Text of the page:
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Travis Peters, a doctoral student in the Department of Computer Science, was selected as one of this year’s recipients of the Graduate Student Teaching Award.
Peters will be starting his second year as a PhD student this fall. While at Dartmouth, he has had the opportunity to work with Professor David Kotz on two different projects. This past winter, Peters began working on the development of a mobile health intervention application (or “app”) and wearable sensor for the Center for Technology and Behavioral Health (CTBH). The purpose of this invention is ultimately to aid people battling smoking addiction and cigarette cravings. The pilot study to test this app and sensor is slated to begin over the summer.
Peters has also been involved with a project known as “Amulet.” Amulet is a wearable mobile health technology that can also be described as “computational jewelry.” “It is a mobile health device that is meant to operate independent of a smartphone,” according to Peters. Unlike many smart watches currently on the market, “Amulet is a secure platform; it can run third-party applications (so anybody can develop for it), and the Amulet team is working to design it in such a way that it is ultra low power, enabling it to run for days or even weeks at a time between charges,” says Peters. There could be many potential uses for this technology in healthcare. This technology may eventually be used to gather readings from a patient’s worn sensors in order to identify emergency situations (i.e., low blood sugar, fall detection, etc.). Amulet could then provide first responders with vital information when they arrive on the scene. The project is still in development, but preliminary tests have shown promise.
This past year, Peters has also had the opportunity to be a teaching assistant (TA) for three different professors’ undergraduate classes. When asked what he likes most about TAing, Peters says it is definitely the times when he gets to interact with students. He advises: “If you are interested in teaching, start to think about what makes learning effective and/or meaningful: What helps you learn? What works and what doesn’t? Then, just look for an opportunity to apply that.” When asked how to be an effective TA, Peters reflected on how he approached the role himself: “When I work with students, I try not to make assumptions about where they are in their level of understanding. Some students come into an introductory class with crazy experience and are way ahead of where I was at that point, and some students come in and they know nothing and feel terrified to be in a class where other people sound like they know everything.” Peters emphasizes the importance of making people feel at ease by trying to “meet students where they are at” and never making assumptions about their level of understanding.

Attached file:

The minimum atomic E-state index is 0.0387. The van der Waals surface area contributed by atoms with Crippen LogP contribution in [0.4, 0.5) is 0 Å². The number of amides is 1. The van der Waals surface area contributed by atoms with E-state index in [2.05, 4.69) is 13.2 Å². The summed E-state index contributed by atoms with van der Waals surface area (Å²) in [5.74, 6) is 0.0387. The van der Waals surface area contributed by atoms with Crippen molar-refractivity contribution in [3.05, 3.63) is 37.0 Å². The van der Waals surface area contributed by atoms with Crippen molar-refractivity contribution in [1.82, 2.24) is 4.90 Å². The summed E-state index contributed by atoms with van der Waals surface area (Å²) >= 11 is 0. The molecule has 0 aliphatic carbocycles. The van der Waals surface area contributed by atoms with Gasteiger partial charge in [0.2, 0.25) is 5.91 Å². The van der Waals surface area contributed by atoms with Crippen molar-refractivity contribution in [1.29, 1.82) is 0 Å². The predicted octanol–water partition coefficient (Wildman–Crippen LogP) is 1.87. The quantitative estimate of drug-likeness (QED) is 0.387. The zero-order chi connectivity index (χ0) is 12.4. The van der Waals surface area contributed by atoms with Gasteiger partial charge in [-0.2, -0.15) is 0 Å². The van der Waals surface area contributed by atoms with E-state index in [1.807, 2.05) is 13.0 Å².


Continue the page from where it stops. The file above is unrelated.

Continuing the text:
Looking farther down the road, after he has earned his doctorate, Peters hopes to continue teaching by pursuing a career in academia one day. “Ideally,” he says, “I’d like to end up somewhere similar to Dartmouth, where interesting research happens and where teaching is a priority.” In the meantime, he will be getting even more practice by teaching his very own course to Dartmouth undergraduates next winter: COSC 10 – Problem Solving via Object-Oriented Programming.
Outside of his research and work as a TA, Peters has also served this past year as a department representative on the Graduate Student Council. In his free time, he also enjoys running. Peters met his wife, Mary, when both participated in track and cross-country as undergraduates at Western Washington University in Bellingham, Washington. Mary is now the head distance track coach at Hanover High School, and also works at the Child Care Center in Norwich. This summer, the Peters are looking forward to participating in the Western NH Trail Running Series, which includes various running races that take place throughout the Upper Valley. Peters also attends Christ Redeemer Church (CRC) in Hanover. And, he is learning to play the guitar.
To read more about Peters, check out a profile that was written about him upon first starting out here at Dartmouth last fall. The Graduate Forum wishes to congratulate Peters on his award!
by Lisa Jackson